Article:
Human Area Network 2.0

November 9, 2009 · 1 comment

redtacton

Click, BBC’s flagship technology program recently traveled to Japan showing a phone that transfers data through your body to a computer. This technology is called RedTacton and has been developed by Japanese scientists of Nippon Telegraph & Telecom. In a nutshell: RedTacton technology turns your body, your clothes, your shoes and even the floor your standing on into an ‘adsl cable’ that transfers data wirelessly to other RedTacton enabled devices.

Nearly two years ago I was fortunate enough to visit the RedTacton lab in Japan for the Dutch Television show ‘In de Ban van het Ding’…

Before I left for Japan The Human Area Network sounded very promising. I envisioned going to a job interview, shaking the hand of my future boss  while transferring my CV and other personal profiles from my smartphone in my pocket directly and wirelessly to his mobile and computer just by touch.

redtacton2

Transfer data by touch

When I arrived at the lab in Japan reality set in. Though the scientists had come up with astonishing technology, at the time they missed the creative vision of the killer app that would catapult RedTacton into mainstream use.

They showed me mostly security related applications and it just didn’t do it for me. For example, I carried a RedTacton card in my pocket and by touch a safe would identify me as the authorized person to open the safe. Likewise I could print documents from a laptop to a printer by touching it. Sure the technology itself impressed me but the applications…  I wasn’t astonished and said so on the show. Without a killer app I didn’t see RedTacton technology touching our lives in the any near future.

Now, two years later, after seeing a host of the Click team transferring a photo from a mockup mobile to a computer merely by touch, I think RedTacton has a great potential after all. RedTacton uses the ultra weak electric field naturally emitted on your body’s surface to transfer data. It explains why the bits and bytes may seem to travel right through your body, clothing and floor but in reality travel around your body through the electric field. The signal is supposedly safe and pretty fast too. Speeds of up to 10Mbps can be reached.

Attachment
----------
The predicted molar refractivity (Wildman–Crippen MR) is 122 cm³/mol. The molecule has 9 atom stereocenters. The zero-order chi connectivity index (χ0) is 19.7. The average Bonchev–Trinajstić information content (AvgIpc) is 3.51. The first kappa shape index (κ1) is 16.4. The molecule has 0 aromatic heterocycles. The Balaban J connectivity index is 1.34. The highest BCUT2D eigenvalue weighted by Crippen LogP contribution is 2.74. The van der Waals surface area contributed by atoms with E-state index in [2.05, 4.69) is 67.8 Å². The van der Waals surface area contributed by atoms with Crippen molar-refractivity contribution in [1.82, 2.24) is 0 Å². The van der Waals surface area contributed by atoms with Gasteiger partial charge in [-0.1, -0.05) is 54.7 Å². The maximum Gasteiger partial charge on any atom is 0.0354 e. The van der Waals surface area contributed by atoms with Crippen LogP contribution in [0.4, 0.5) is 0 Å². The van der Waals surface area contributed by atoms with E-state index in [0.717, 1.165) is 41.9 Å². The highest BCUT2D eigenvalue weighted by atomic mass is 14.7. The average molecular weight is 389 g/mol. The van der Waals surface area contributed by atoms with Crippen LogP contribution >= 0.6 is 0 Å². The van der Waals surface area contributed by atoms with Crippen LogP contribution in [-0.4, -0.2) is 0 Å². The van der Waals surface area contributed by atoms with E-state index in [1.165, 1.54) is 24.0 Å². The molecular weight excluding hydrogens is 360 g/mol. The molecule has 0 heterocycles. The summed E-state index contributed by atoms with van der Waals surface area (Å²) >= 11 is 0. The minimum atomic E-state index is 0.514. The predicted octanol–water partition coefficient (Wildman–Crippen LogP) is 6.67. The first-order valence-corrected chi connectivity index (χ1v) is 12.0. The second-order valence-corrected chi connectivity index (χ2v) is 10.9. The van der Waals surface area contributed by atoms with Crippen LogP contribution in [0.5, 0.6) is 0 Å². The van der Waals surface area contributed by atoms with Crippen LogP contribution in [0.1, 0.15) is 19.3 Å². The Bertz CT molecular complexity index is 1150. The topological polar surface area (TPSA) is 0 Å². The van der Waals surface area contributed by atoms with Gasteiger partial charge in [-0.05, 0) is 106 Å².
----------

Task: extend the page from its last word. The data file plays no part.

redtacton3

RedTacton wireless MP3 player

Since then, the RedTacton scientist have come up with a variety of concepts for potential killer apps. With RedTacton you don’t need to embed conventional wireless technology in future smart textiles. Put in your RedTacton wireless earphones and leave your iPod or smartphone in your pocket. Granted, we have bluetooth. But with RedTacton you don’t have to pair the devices: what you touch is yours. Want to share music with girlfriend in the train? All she has to do is hold your hand and listen to your music. Yes, RedTacton transfers through multiple bodies.

RedTacton in the body

RedTacton in the body

And what about clothing full of sensors monitoring your healthor preventing accidental medicine ingestion by making RedTacton enabled medicine bottles? Smart medicine bottles would keep track of dosage, sounding an alarm when the wrong dosage is taken or the wrong patient takes the wrong medicine. At the shop touching a digital camera, for instance, could instantly display the specs on your smartphone. Or you car knows it’s you by touch alone. The list of applications seems limitless.

Of course this type of innovation will also bring the obvious issues such as security with it. What if I’m carrying unsecured confidential documents on my RedTacton enabled smartphone in my coat pocket and someone brushes against me while I’m standing in an overcrowded subway? Will RedTacton be cyber pick-pocketing of the 21st century? Who knows? As skeptical as I was after visiting the lab two years ago, I’m now convinced this technology will, sooner or later, touch our lives as it brings us one step closer to true ubiquitious computing.

If you want to take a peek at my visit to the RedTacton lab, fast forward to minute 11.40 of this the video.

{ 1 comment… read it below or add one }

1 alan October 5, 2011 at 07:50

is there any harm to the human body

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